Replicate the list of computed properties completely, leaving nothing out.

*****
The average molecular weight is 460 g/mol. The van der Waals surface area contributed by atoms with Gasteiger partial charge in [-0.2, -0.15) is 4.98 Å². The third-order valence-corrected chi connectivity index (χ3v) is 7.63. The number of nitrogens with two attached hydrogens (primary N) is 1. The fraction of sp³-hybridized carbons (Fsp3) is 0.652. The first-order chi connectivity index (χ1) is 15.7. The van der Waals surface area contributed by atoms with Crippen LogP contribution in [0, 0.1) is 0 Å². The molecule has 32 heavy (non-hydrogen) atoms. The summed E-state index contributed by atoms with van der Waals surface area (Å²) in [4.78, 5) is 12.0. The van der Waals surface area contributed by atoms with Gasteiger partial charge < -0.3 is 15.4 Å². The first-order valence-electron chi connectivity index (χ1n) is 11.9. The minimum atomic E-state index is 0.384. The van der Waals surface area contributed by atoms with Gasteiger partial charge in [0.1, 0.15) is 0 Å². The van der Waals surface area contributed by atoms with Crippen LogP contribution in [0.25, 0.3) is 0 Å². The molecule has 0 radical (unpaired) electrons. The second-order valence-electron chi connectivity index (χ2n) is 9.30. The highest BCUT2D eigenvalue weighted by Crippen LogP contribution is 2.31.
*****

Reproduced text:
The average molecular weight is 460 g/mol. The van der Waals surface area contributed by atoms with Gasteiger partial charge in [-0.2, -0.15) is 4.98 Å². The third-order valence-corrected chi connectivity index (χ3v) is 7.63. The number of nitrogens with two attached hydrogens (primary N) is 1. The fraction of sp³-hybridized carbons (Fsp3) is 0.652. The first-order chi connectivity index (χ1) is 15.7. The van der Waals surface area contributed by atoms with Crippen LogP contribution in [0, 0.1) is 0 Å². The molecule has 32 heavy (non-hydrogen) atoms. The summed E-state index contributed by atoms with van der Waals surface area (Å²) in [4.78, 5) is 12.0. The van der Waals surface area contributed by atoms with Gasteiger partial charge < -0.3 is 15.4 Å². The first-order valence-electron chi connectivity index (χ1n) is 11.9. The minimum atomic E-state index is 0.384. The van der Waals surface area contributed by atoms with Gasteiger partial charge in [0.1, 0.15) is 0 Å². The van der Waals surface area contributed by atoms with Crippen LogP contribution in [0.25, 0.3) is 0 Å². The molecule has 0 radical (unpaired) electrons. The second-order valence-electron chi connectivity index (χ2n) is 9.30. The highest BCUT2D eigenvalue weighted by Crippen LogP contribution is 2.31.